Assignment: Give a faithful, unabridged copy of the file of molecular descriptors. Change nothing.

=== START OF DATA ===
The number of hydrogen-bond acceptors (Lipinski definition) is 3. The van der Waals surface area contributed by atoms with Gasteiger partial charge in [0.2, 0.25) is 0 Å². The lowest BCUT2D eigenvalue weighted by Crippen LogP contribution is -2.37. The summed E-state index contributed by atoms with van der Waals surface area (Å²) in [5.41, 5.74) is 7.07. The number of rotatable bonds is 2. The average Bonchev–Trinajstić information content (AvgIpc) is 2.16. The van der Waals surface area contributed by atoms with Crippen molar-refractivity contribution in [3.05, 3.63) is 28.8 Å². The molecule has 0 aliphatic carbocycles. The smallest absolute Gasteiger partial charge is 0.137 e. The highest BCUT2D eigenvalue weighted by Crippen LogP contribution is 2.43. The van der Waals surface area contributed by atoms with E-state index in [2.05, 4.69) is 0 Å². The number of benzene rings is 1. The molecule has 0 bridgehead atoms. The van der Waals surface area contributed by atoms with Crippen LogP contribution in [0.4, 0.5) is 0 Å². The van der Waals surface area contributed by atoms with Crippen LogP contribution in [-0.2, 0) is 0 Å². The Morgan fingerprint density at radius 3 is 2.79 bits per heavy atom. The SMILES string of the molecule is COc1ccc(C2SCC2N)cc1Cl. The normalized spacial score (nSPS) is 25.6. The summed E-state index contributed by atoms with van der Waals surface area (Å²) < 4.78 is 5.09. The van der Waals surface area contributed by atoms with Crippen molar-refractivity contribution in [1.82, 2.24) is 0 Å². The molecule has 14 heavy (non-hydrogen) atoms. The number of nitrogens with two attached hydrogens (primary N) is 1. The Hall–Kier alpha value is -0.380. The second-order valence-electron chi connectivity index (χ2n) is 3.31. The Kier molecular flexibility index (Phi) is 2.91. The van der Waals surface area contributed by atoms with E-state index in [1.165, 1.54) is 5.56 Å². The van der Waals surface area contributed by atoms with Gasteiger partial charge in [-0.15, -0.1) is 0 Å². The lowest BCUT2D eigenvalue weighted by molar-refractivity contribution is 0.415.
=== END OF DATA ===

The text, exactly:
The number of hydrogen-bond acceptors (Lipinski definition) is 3. The van der Waals surface area contributed by atoms with Gasteiger partial charge in [0.2, 0.25) is 0 Å². The lowest BCUT2D eigenvalue weighted by Crippen LogP contribution is -2.37. The summed E-state index contributed by atoms with van der Waals surface area (Å²) in [5.41, 5.74) is 7.07. The number of rotatable bonds is 2. The average Bonchev–Trinajstić information content (AvgIpc) is 2.16. The van der Waals surface area contributed by atoms with Crippen molar-refractivity contribution in [3.05, 3.63) is 28.8 Å². The molecule has 0 aliphatic carbocycles. The smallest absolute Gasteiger partial charge is 0.137 e. The highest BCUT2D eigenvalue weighted by Crippen LogP contribution is 2.43. The van der Waals surface area contributed by atoms with E-state index in [2.05, 4.69) is 0 Å². The number of benzene rings is 1. The molecule has 0 bridgehead atoms. The van der Waals surface area contributed by atoms with Crippen LogP contribution in [0.4, 0.5) is 0 Å². The van der Waals surface area contributed by atoms with Crippen LogP contribution in [-0.2, 0) is 0 Å². The Morgan fingerprint density at radius 3 is 2.79 bits per heavy atom. The SMILES string of the molecule is COc1ccc(C2SCC2N)cc1Cl. The normalized spacial score (nSPS) is 25.6. The summed E-state index contributed by atoms with van der Waals surface area (Å²) < 4.78 is 5.09. The van der Waals surface area contributed by atoms with Crippen molar-refractivity contribution in [1.82, 2.24) is 0 Å². The molecule has 14 heavy (non-hydrogen) atoms. The number of nitrogens with two attached hydrogens (primary N) is 1. The Hall–Kier alpha value is -0.380. The second-order valence-electron chi connectivity index (χ2n) is 3.31. The Kier molecular flexibility index (Phi) is 2.91. The van der Waals surface area contributed by atoms with E-state index in [1.165, 1.54) is 5.56 Å². The van der Waals surface area contributed by atoms with Gasteiger partial charge in [-0.15, -0.1) is 0 Å². The lowest BCUT2D eigenvalue weighted by molar-refractivity contribution is 0.415.